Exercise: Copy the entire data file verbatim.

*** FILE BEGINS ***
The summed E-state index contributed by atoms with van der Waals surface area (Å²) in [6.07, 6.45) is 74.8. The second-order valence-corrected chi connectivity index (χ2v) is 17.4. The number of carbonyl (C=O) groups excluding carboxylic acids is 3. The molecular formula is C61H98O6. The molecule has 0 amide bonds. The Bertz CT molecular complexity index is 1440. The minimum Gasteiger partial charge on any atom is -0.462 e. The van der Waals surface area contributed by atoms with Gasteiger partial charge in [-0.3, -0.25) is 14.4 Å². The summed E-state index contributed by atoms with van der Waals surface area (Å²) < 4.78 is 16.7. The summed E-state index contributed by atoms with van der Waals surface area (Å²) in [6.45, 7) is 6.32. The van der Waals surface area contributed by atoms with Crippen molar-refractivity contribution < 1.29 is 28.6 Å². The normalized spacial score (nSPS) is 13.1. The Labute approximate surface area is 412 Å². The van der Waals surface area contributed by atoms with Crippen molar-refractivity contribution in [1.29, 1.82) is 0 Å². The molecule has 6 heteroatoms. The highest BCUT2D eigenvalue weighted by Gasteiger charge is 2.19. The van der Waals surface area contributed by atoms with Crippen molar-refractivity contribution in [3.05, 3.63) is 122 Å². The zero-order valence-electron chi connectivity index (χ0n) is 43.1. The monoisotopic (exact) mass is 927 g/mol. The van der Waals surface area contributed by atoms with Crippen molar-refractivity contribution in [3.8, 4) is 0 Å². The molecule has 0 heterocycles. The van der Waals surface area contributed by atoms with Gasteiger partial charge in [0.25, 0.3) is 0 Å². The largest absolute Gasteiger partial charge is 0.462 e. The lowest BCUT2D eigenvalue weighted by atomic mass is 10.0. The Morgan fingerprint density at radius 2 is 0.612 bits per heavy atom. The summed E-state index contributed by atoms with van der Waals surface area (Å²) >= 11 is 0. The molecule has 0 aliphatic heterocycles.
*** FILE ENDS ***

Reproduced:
The summed E-state index contributed by atoms with van der Waals surface area (Å²) in [6.07, 6.45) is 74.8. The second-order valence-corrected chi connectivity index (χ2v) is 17.4. The number of carbonyl (C=O) groups excluding carboxylic acids is 3. The molecular formula is C61H98O6. The molecule has 0 amide bonds. The Bertz CT molecular complexity index is 1440. The minimum Gasteiger partial charge on any atom is -0.462 e. The van der Waals surface area contributed by atoms with Gasteiger partial charge in [-0.3, -0.25) is 14.4 Å². The summed E-state index contributed by atoms with van der Waals surface area (Å²) < 4.78 is 16.7. The summed E-state index contributed by atoms with van der Waals surface area (Å²) in [6.45, 7) is 6.32. The van der Waals surface area contributed by atoms with Crippen molar-refractivity contribution < 1.29 is 28.6 Å². The normalized spacial score (nSPS) is 13.1. The Labute approximate surface area is 412 Å². The van der Waals surface area contributed by atoms with Crippen molar-refractivity contribution in [1.29, 1.82) is 0 Å². The molecule has 6 heteroatoms. The highest BCUT2D eigenvalue weighted by Gasteiger charge is 2.19. The van der Waals surface area contributed by atoms with Crippen molar-refractivity contribution in [3.05, 3.63) is 122 Å². The zero-order valence-electron chi connectivity index (χ0n) is 43.1. The monoisotopic (exact) mass is 927 g/mol. The van der Waals surface area contributed by atoms with Crippen molar-refractivity contribution in [3.8, 4) is 0 Å². The molecule has 0 heterocycles. The van der Waals surface area contributed by atoms with Gasteiger partial charge in [0.25, 0.3) is 0 Å². The largest absolute Gasteiger partial charge is 0.462 e. The lowest BCUT2D eigenvalue weighted by atomic mass is 10.0. The Morgan fingerprint density at radius 2 is 0.612 bits per heavy atom. The summed E-state index contributed by atoms with van der Waals surface area (Å²) >= 11 is 0. The molecule has 0 aliphatic heterocycles.